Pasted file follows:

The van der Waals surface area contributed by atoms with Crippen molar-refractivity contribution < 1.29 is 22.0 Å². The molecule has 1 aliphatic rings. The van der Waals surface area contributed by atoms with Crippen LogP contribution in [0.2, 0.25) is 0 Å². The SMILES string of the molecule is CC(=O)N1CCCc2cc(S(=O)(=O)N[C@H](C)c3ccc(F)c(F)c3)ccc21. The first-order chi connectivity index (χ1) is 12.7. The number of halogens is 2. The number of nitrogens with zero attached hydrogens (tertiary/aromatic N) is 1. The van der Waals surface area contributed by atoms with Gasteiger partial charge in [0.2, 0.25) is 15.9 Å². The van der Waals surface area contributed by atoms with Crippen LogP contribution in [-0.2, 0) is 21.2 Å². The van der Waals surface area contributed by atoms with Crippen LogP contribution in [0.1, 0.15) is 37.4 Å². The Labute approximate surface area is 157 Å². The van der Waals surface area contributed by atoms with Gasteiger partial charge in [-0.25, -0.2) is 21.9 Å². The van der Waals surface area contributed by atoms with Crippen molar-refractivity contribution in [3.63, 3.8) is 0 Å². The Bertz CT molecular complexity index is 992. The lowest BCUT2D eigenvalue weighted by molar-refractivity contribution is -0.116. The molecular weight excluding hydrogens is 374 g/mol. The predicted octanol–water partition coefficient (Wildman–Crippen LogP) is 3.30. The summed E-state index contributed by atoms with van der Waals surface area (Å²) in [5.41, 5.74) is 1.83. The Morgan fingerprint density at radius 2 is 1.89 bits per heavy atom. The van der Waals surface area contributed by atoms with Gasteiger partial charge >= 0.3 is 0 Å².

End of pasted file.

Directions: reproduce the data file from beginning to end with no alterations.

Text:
The van der Waals surface area contributed by atoms with Crippen molar-refractivity contribution < 1.29 is 22.0 Å². The molecule has 1 aliphatic rings. The van der Waals surface area contributed by atoms with Crippen LogP contribution in [0.2, 0.25) is 0 Å². The SMILES string of the molecule is CC(=O)N1CCCc2cc(S(=O)(=O)N[C@H](C)c3ccc(F)c(F)c3)ccc21. The first-order chi connectivity index (χ1) is 12.7. The number of halogens is 2. The number of nitrogens with zero attached hydrogens (tertiary/aromatic N) is 1. The van der Waals surface area contributed by atoms with Gasteiger partial charge in [0.2, 0.25) is 15.9 Å². The van der Waals surface area contributed by atoms with Crippen LogP contribution in [-0.2, 0) is 21.2 Å². The van der Waals surface area contributed by atoms with Crippen LogP contribution in [0.1, 0.15) is 37.4 Å². The Labute approximate surface area is 157 Å². The van der Waals surface area contributed by atoms with Gasteiger partial charge in [-0.25, -0.2) is 21.9 Å². The van der Waals surface area contributed by atoms with Crippen molar-refractivity contribution in [3.63, 3.8) is 0 Å². The Bertz CT molecular complexity index is 992. The lowest BCUT2D eigenvalue weighted by molar-refractivity contribution is -0.116. The molecular weight excluding hydrogens is 374 g/mol. The predicted octanol–water partition coefficient (Wildman–Crippen LogP) is 3.30. The summed E-state index contributed by atoms with van der Waals surface area (Å²) in [5.41, 5.74) is 1.83. The Morgan fingerprint density at radius 2 is 1.89 bits per heavy atom. The van der Waals surface area contributed by atoms with Gasteiger partial charge >= 0.3 is 0 Å².